Mayhew v. Berryhill, No. 2:2017cv00262 - Document 16 (D. Utah 2018)

Court Description: MEMORANDUM DECISION - The court AFFIRMS the Commissioners decision. Signed by Magistrate Judge Dustin B. Pead on 5/1/2018. (las)
Download PDF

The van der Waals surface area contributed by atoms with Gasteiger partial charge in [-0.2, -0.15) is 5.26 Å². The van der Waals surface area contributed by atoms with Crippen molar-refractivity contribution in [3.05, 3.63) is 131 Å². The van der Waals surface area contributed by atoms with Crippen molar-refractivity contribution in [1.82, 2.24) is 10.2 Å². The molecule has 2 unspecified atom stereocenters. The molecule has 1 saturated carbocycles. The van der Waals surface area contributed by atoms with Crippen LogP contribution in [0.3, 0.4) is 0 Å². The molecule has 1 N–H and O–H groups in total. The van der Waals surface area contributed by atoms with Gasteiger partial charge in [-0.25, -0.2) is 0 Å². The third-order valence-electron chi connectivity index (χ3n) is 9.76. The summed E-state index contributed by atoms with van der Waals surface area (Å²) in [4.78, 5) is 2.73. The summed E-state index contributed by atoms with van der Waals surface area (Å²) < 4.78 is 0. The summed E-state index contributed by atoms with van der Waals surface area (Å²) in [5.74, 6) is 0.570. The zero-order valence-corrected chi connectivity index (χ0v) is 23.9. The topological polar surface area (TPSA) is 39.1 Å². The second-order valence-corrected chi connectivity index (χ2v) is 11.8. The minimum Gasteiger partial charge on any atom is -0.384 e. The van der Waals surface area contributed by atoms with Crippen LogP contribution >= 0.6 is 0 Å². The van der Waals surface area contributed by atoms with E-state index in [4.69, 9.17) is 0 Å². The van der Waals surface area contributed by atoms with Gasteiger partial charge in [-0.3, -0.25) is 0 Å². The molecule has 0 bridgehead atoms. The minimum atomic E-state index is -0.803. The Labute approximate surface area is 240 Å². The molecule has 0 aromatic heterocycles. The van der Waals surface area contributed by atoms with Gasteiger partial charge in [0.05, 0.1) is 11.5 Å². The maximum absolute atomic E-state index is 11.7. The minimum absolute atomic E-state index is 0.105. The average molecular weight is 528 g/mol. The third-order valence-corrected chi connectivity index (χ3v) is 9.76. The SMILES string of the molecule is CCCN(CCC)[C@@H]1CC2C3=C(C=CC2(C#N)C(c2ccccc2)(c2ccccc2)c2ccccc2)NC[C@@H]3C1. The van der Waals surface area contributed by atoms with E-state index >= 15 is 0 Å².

Mayhew v. Berryhill Doc. 16 IN THE UNITED STATES DISTRICT COURT FOR THE DISTRICT OF UTAH, CENTRAL DIVISION DANIELLE MAYHEW, MEMORANDUM DECISION Plaintiff, Case No. 2:17-cv-00262- DBP v. Magistrate Judge Dustin B. Pead NANCY A. BERRYHILL, Acting Commissioner of Social Security, Defendant. The parties consented to this court’s jurisdiction under 28 U.S.C. 636(c). (ECF No. 11). Currently pending before the court is Plaintiff Danielle Mayhew’s (“Plaintiff”) appeal of the Commissioner of Social Security’s (“Commissioner”) decision denying Plaintiff’s claim for Supplemental Social Security Income. Having considered the parties’ briefs, the administrative record, and the relevant law, this court AFFIRMS the Commissioner’s decision. I. PROCEDURAL HISTORY Plaintiff applied for Social Security Disability Insurance Benefits and Supplemental Social Security Income on October 9, 2012. (Tr. 248). Plaintiff’s application was denied initially and on reconsideration. (Tr. 96, 120–22). On July 24, 2014, ALJ Kathleen H. Switzer issued her decision denying benefits to Plaintiff. (Tr. 13–25). The Appeals Council denied Plaintiff’s request for review, making it the agency’s final decision. (Tr. 1–3). Plaintiff then filed the present suit. II. FACTUAL BACKGROUND 1 Plaintiff was 23 years old on her alleged onset date in January 2007. (Tr. 248). Plaintiff completed some college in 2006, but did not obtain a college degree. (Tr. 288, 1104). Plaintiff previously worked as a server. (Tr. 93). Claimant Statements and Testimony Plaintiff reported that, on an average day, she performs a variety of daily activities including child care, cooking, sweeping, vacuuming, mopping, shopping, and socializing with friends and family. (ECF No. 15 at 2). Plaintiff also reported she tires easily during these activities, is forgetful and anxious, does not like to be outside alone, and has difficulty concentrating. (Id.) She engages in hobbies that include watching television, writing, typing, and listening to music, all without problems. (Id.) Plaintiff stated she had no issues following written or spoken instructions, or getting along with authority figures. (Id.) At times, Plaintiff reported worsening symptoms, but similar levels of functioning. (Id.) Plaintiff’s mother reported Plaintiff cared for her young daughter and helped with housework throughout the day, but that she tired easily and was often anxious and agitated. (Id.) Plaintiff also cared for the dog and cats, sometimes taking the dog for walks. (Id.) Plaintiff’s mother reported Plaintiff had no issues with personal care, preparing her own meals, cleaning and laundry (if not in pain), and that she shopped weekly; though she did not drive, needed reminders to take medication and had emotional outbursts. (Id. at 2–3). 1 As the Commissioner notes, Plaintiff raises only a narrow challenge to the ALJ’s decision. Relying on the Commissioner’s unchallenged recitation, the court sets forth a limited set of facts relevant to this matter, rather than the entire factual record. See (ECF No. 15 at 2 n.2). 2 At the November 2015 hearing, Plaintiff testified she had been addicted to pain medications, spice (synthetic marijuana), and anti-anxiety medications, but had stopped abusing pain medication four months prior to the hearing. (Id. at 3). She reported worsening symptoms of anxiety beginning after she was raped in late 2012, but she stopped all psychiatric medications “cold turkey” and reported increased crying since doing so. (Id.) Plaintiff said she had only two good days per week, but she was able to take her daughter to school and go shopping, attending parent-teacher conferences, and school programs. (Id.) Medical Record Plaintiff sought mental health treatment from various providers between 2012 and 2015, including Valley Mental Health, Silverado Counseling, and Aspen Ridge Counseling. (Id.) After she requested a mental health evaluation from Valley Mental Health, and a document stating she could not work, Plaintiff chose not to engage in treatment beyond the initial evaluation. (Id.) Plaintiff was admitted to the hospital in February 2013 for suicidal and homicidal ideation. (Id.) She was diagnosed with depression, PTSD, and anxiety. (Id. at 3–4). She was discharged in stable condition after making significant progress during her stay. (Id. at 4). Plaintiff was admitted to the hospital again in June 2013 for a suicide attempt via overdose. (Id. at 3–4). She was diagnosed with recurrent major depression and improved with treatment. (Id. at 4). Medical Opinions of Record In 2013 Plaintiff reported to consultative examiner Tanya Colledge, Psy. D. that the present application represents her third attempt to apply for disability benefits. (Id.) Plaintiff also reported she stopped working in 2008 when her daughter was born. (Id.) Plaintiff admitted a history of marijuana and spice abuse, but claimed she had been clean since 2011. (Id.) She 3 reported past traumas, including being physically and sexually abused by her stepfather during childhood, and being raped twice. (Id.) She also reported her 2013 psychiatric hospitalizations. (Id.) Plaintiff said she spent her days getting her daughter ready for school, transporting her to and from school, completing household chores, cooking meals, and watching television. (Id.) Dr. Colledge noted that Plaintiff was cooperative, oriented, logical, and coherent, with normal memory, speech, and thought content; she displayed appropriate affect, an adequate fund of knowledge, attention, concentration, and language, and unimpaired abstract reasoning, judgment and insight. (Id.) Dr. Colledge noted Plaintiff was able to maintain attention for the duration of the examination (approximately two-and-one-half hours) and meaningfully participate in the process. (Id.) Dr. Colledge found Plaintiff to be of low-average intellectual functioning and that she could generally remember simple instructions (and some multi-step instructions), but presented with “an impaired capacity to tolerate work stress.” (Id. at 4–5). In June 2013 state agency psychologist, Garrett Chesley, Ph.D., reviewed Plaintiff’s records and opined she was capable of simple work with low social interaction. (Id. at 5). A second state agency psychologist, Charles Raps, Ph.D., confirmed Dr. Chesley’s opinion in January 2014. (Id.) In May 2014 Plaintiff’s therapist, Angie Berry, wrote a letter to Plaintiff’s attorney noting Plaintiff had experienced significant mental and physical trauma, including recent sexual trauma that resulted in psychiatric inpatient hospitalization and several surgeries. (Id.) Ms. Berry also noted Plaintiff’s PTSD and depression diagnoses. (Id.) In August 2014 she submitted a mentalcapacity-assessment form indicating Plaintiff had no limitations in social functioning, but Ms. Berry did not know whether Plaintiff suffered a number of other potential limitations. (Id.) The 4 same form indicates Plaintiff has marked and extreme limitations completing a normal workday or workweek, performing at a consistent pace, and maintaining attention and concentration. (Id.) During the 2015 administrative hearing, Ronal Houston, Ph.D, testified after reviewing the full record and listening to Plaintiff’s testimony. (Id.) He testified that none of Plaintiff’s severe impairments met or equaled any listing. (Id.) He found Plaintiff suffered mild limitations in her daily activities, as well as with concentration, persistence and pace. (Id. at 5–6). Dr. Houston also found Plaintiff suffered moderate limitations in social interaction and one or two episodes of decompensation. (Id. at 6). Dr. Houston opined Plaintiff suffered mild limitations in her ability to carry out complex instructions and interact with coworkers and supervisors. (Id.) He also opined Plaintiff suffered moderate limitations interacting with the general public, but did not have any limitations in other areas of mental work-related functioning. (Id.) III. STATEMENT OF RELEVANT LAW a. Definition of Disability Under the Act The Act states that an individual is disabled “only if his physical or mental impairment or impairments are of such severity that he is not only unable to do his previous work but cannot, considering his age, education, and work experience, engage in any other kind of substantial gainful work which exists in the national economy . . . .” 42 U.S.C. § 423(d)(2)(A). The disabling impairment must last, or be expected to last, for at least twelve consecutive months. Id.; Barnhart v. Walton, 535 U.S. 212, 214–15 (2002). b. Process for Determining Disability Under the Act To determine whether a claimant is disabled, Social Security regulations set forth a five-step sequential evaluation process. The adjudicator considers whether a claimant: (1) 5 engaged in substantial gainful activity during the alleged disability period, (2) had a severe impairment, (3) had a condition that met or medically equaled the severity of a listed impairment, (4) could return to his past relevant work, and if not (5) could perform other work in the national economy. 20 C.F.R. § 404.1520(a)(4). If a decision regarding the claimant’s disability can be reached at any step in the sequential evaluation process, further evaluation is unnecessary. Id. c. Standard of Review A district court reviews the Commissioner’s decision to determine whether substantial evidence in the record as a whole supports the factual findings, and whether the correct legal standards were applied. Hendron v. Colvin, 767 F.3d 951, 954 (10th Cir. 2014). Substantial evidence means “such relevant evidence as a reasonable mind might accept as adequate to support a conclusion.” Id. The court may neither reweigh the evidence nor substitute its judgment for that of the ALJ. Lax v. Astrue, 489 F.3d 1080, 1084 (10th Cir. 2007). Where the evidence as a whole can support the agency’s decision or an award of benefits, the court must affirm the agency’s decision. Ellison v. Sullivan, 929 F.2d 534, 536 (10th Cir. 1990). IV. THE ALJ’S DECISION At step one, the ALJ found that Plaintiff had not been engaged in substantial gainful activity since her application date, October 9, 2012. (Tr. 15). The ALJ also found that Plaintiff suffered from three severe impairments: obesity, post-traumatic stress disorder (“PTSD”), and personality disorder, not otherwise specified with borderline features. (Id.) At step three, the ALJ determined that Plaintiff did not suffer from an impairment that met, or medically equaled, the criteria of any listed impairment. (Id. at 16). At step four, the ALJ found Plaintiff had no past 6 relevant work. (Tr. 23). At step five, the ALJ found Plaintiff was capable of performing work that existed in in significant numbers in the national economy. (Tr. 24). Thus, the ALJ found Plaintiff not disabled. V. DISCUSSION Plaintiff argues that the ALJ’ finding that Plaintiff can perform a limited range of light work is unsupported by substantial evidence. See (ECF No. 13 at 11). Next, Plaintiff suggests the ALJ erred by converting certain mild and moderate limitations discussed by a medical expert into percentages. (Id. at 15–19). The Commissioner argues the ALJ properly analyzed the entire record when making her RFC determination and provided a number of justifiable reasons for finding Plaintiff capable of light work. (ECF No. 15 at 8). The Commissioner also contends Plaintiff’s argument regarding productivity and performance fails because the ALJ reasonably discounted Plaintiff’s testimony regarding limitations on her ability to concentrate and stay on task. (Id. at 13–14). Next, the Commissioner notes the ALJ did not commit error by converting mild and moderate limitations into percentages. (Id. at 9–11). Finally, the Commissioner notes that any error is harmless because Plaintiff fails to show that she is incapable of performing limited light work. (Id. at 12). a. Substantial evidence supports the ALJ’s decision At the outset, the court notes that Plaintiff’s arguments do not truly appear to challenge the weight of the evidence that supports the ALJ’s decision. Instead, Plaintiff complains about the manner in which the ALJ interpreted the evidence. For example, Plaintiff invites this court to 7 reconsider her own testimony and afford it weight the ALJ refused to give it. 2 (ECF No. 13 at 14). Once the court does that, Plaintiff then asks the court to adopt her attorney’s hypothetical to the Vocational Expert over the hypothetical the ALJ presented. (Id. at 15). These requests are inappropriate for substantial-evidence review. The court may neither reweigh the evidence nor substitute its judgment for that of the ALJ. Lax v. Astrue, 489 F.3d 1080, 1084 (10th Cir. 2007). Relatedly, the court will not “displace the agency’s choice between two fairly conflicting views, even though the court would justifiably have made a different choice had the matter been before it de novo.” Thus, the court may not properly reweigh claimant’s testimony, nor any other evidence before the ALJ. Moreover, the ALJ was not required to accept the answer to Plaintiff’s hypothetical. To succeed on her argument that the ALJ’s decision lacks substantial evidence in the record, it was incumbent on Plaintiff to point out some statement or conclusion in the ALJ’s decision that lacks “relevant evidence [that] a reasonable mind might accept as adequate to support [that statement or] conclusion.” See Hendron v. Colvin, 767 F.3d 951, 954 (10th Cir. 2014). Plaintiff has not done so. Having failed to establish any deficiency in the ALJ’s factual findings, “[t]he ALJ was not required to accept the answer to a hypothetical question that included limitations claimed by plaintiff but not accepted by the ALJ . . . .” Bean v. Chater, 77 F.3d 1210, 1214 (10th Cir. 1995). Despite citing cases addressing the substantial-evidence standard, Plaintiff does not identify any portion of the ALJ’s decision that lacks the necessary evidentiary support. 2 Plaintiff affirmatively states she does not seek to challenge the ALJ’s credibility findings. (ECF No. 13 at 12). Accordingly, the court will not analyze the ALJ’s credibility determination. 8 Moreover, as the Commissioner points out, substantial evidence supports the ALJ’s finding that Plaintiff can perform a limited range of light work. The ALJ thoroughly discussed Plaintiff’s medical records, medical opinions in the record, Plaintiff’s compliance with treatment regimens, Plaintiff’s testimony, Plaintiff’s mother’s testimony, Plaintiff’s activities of daily living, and her illicit drug use. (Tr. 18–23). As already mentioned, Plaintiff identifies no deficiency with the evidence supporting the ALJ’s findings. The court’s own review of the record does not reveal any problem with the evidence supporting the ALJ’s finding that Plaintiff could perform a limited range of light work. 1. The ALJ did not err by using descriptors or percentages to describe the RFC he ascribed to Plaintiff Plaintiff’s argument implicitly raises one other legal challenge to the ALJ’s decision: the conversion of Dr. Ronald Houston’s testimony about Plaintiff’s functional limitations from terms like “mild” and “moderate” into different descriptive terms with corresponding percentage ratings. (ECF No. 13 at 15–19). Dr. Houston testified Plaintiff had mild limitation carrying out complex instructions, interacting with supervisors, and interacting with coworkers. (Tr. 63–64). Dr. Houston testified Plaintiff had a moderate limitation interacting with the general public. (Id.) The ALJ found Plaintiff capable of carrying out complex instructions or interacting properly with supervisors and coworkers “frequently but not constantly” (up to 90% of the time), and interacting with the public “occasionally” (up to 75% of the time). (Tr. 17–18). The ALJ also conveyed these descriptive phrases and percentages to the Vocational Expert during the administrative hearing. See (Tr. 65–66). 9 A. The ALJ did not commit error in assessing Plaintiff’s RFC. First, the Commissioner is correct that the ALJ did not merely convert Dr. Houston’s testimony into terms like “frequently” or occasionally with corresponding percentages. Instead, the ALJ appears to have arrived at these findings based upon her analysis of all record evidence, including but not limited to Dr. Houston’s testimony. See (Tr. 17–23). While the ALJ’s opinion reflects she (appropriately) considered Dr. Houston’s testimony when making these findings, Plaintiff oversimplifies the matter by suggesting the ALJ merely randomly ascribed percentage values to Dr. Houston’s testimony regarding nonexertional limitations. The ALJ reviewed, and cited, a large quantity of evidence to support the RFC determination. With this in mind, Plaintiff does not identify any error in the ALJ’s RFC determination. The ALJ alone bears the responsibility to determine a claimant’s RFC from the medical evidence. Chapo v. Astrue, 682 F.3d 1285, 1288 (10th Cir. 2012) In Chapo, the Tenth Circuit noted it “rejected the argument that there must be specific, affirmative, medical evidence on the record as to each requirement of an exertional work level before an ALJ can determine RFC within that category. Id. at 1288–89 (alteration omitted). In doing so, the court cited earlier cases in which it upheld an ALJ’s mental RFC findings that did not rely on medical opinion testimony. See id. (citing Bernal v. Bowen, 851 F.2d 297 (10th Cir. 1988); Wall v. Astrue, 561 F.3d 1048 (10th Cir. 2009)). These cases clarify that the ALJ has the responsibility to determine Plaintiff’s RFC using all information in the record. Plaintiff does not analyze whether the ALJ failed to comply with these authorities. Thus, the court finds no error with the ALJ’s RFC determination. 10 B. The ALJ was permitted to interpret Dr. Houston’s testimony and substitute percentages for the limitations Dr. Houston described Even assuming the ALJ derived the limitations directly from Dr. Houston’s testimony, Plaintiff identifies no error because the ALJ was permitted to interpret that testimony when making an RFC finding. “[T]here is no requirement in the regulations for a direct correspondence between an RFC finding and a specific medical opinion on the functional capacity in question.” Chapo v. Astrue, 682 F.3d 1285, 1288 (10th Cir. 2012); see also Chavez v. Colvin, 654 F. App'x 374, 375 (10th Cir. 2016) (finding no error where ALJ did not “parrot [a non-examining psychologist]’s exact descriptions” of plaintiff’s limitations). The Chavez court approved of an ALJ finding a claimant could only have “occasional and superficial contact with co-workers.” Chavez at 375. Following Chavez, the court concludes the ALJ’s findings are entirely appropriate here. The Tenth Circuit explicitly condoned the use of limitations on social contact such as “occasional and superficial” in Chavez. The ALJ in this case similarly found Plaintiff could “frequently but not constantly” interact with supervisors and co-workers and carry out complex instructions. (Tr. 18). She also found Plaintiff could only “occasionally” interact with the general public. The court finds no material difference between the terms “occasional and superficial” in Chavez and “frequently but not constantly” or “occasionally” used in the instant case. Thus, the ALJ did not commit error by using descriptive terms to illustrate Plaintiff’s RFC for the Vocational Expert. While Plaintiff filed no reply, she might have argued the error occurred here when the ALJ elected to provide additional detail by ascribing the approximate percentage of 11 the workday Plaintiff could maintain social contact or carry out complex instructions. The court rejects any such argument because Social Security regulations utilize fractions to describe the terms interpreted by the ALJ and the Tenth Circuit has previously approved the use of percentages to describe mental limitations. SSR 83-10 defines “occasionally” to mean “very little up to one-third of the time.” Similarly, the same regulation defines “frequent” as an event “occurring from one-third to two-thirds of the time.” Also, the Tenth Circuit cited SSR 83-10 as a basis for rejecting an argument that a medical opinion was suspect because it described the portion of a given workday during which a claimant could perform certain tasks. Harrold v. Berryhill, 714 F. App'x 861, 868–69 (10th Cir. 2017) (“It is also not apparent to us why a medical opinion regarding the amount of time a person can or cannot perform work-related mental activities in a workday or workweek is inherently confusing or suspect.”). Based on these authorities, this court finds nothing “inherently confusing or suspect” in the ALJ’s use of percentages to describe Plaintiff’s RFC. Plaintiff offers no authority that might suggest the use of percentages constitutes error. C. Even assuming the ALJ erred in her RFC determination, Plaintiff does not identify any resulting prejudice Even assuming the ALJ’s use of percentages somehow constitutes error, Plaintiff has not shown any such error is harmful. An ALJ’s failure to properly evaluate medical opinions is harmless if the opinions do not conflict with the ALJ’s RFC determination. Mays v. Colvin, 739 F.3d 569, 579 (10th Cir. 2014) (finding alleged error to evaluate medical opinions harmless because claimant did not explain why the limitations in the opinions prevented claimant from performing sedentary work). Here, even assuming the 12 ALJ did simply convert Dr. Houston’s opinions to percentages and such conversion constitutes error; Plaintiff fails to show (or even attempt to identify) any prejudice resulting from that alleged error. The ALJ offered percentage limitations related to Plaintiff’s ability to carry out complex instructions, interact with the public, and interact with supervisors and coworkers. (Tr. 18). Yet none of these skills is required for the jobs the ALJ found Plaintiff capable of performing. As the Commissioner points out, the ALJ found Plaintiff could perform a limited subset of unskilled work. (ECF No. 15 at 11) (citing Tr. 24). Unskilled work, by definition, requires an individual to carry out only simple instructions; not complex instructions. See SSR 96-9p, 1996 WL 374185 at *9; 20 C.F.R. § 416.968(a). Additionally, unskilled work typically involves working with “things” rather than people. 20 C.F.R. § Pt. 404, Subpt. P, App. 2 § 201.00(i). Also, the Dictionary of Occupational Titles indicates the ability to interact with people is “not significant” for each of the jobs (office helper, mail clerk, and hand packager) the ALJ found Plaintiff could perform. See Dep’t of Labor, Dictionary of Occupational Titles, No. 239.567-010, 1991 WL 672232 (4th ed. 1991) (office helper); No. 209.687-026, 1991 WL 671813 (mail clerk); No. 559.687-074, 1991 WL 683797 (hand packager). Thus, the limitations at issue do not present barriers to the jobs the ALJ found Plaintiff could perform. Plaintiff identifies no harm related to the errors alleged in her opening brief and failed to file any reply brief addressing the Commissioner’s argument on this point. Based on the foregoing, the court find Plaintiff has not identified any harmful error. 13 VI. ORDER Based on the forgoing, the court AFFIRMS the Commissioner’s decision. Dated this 1st day of May 2018. Dustin B. Pead United States Magistrate Judge 14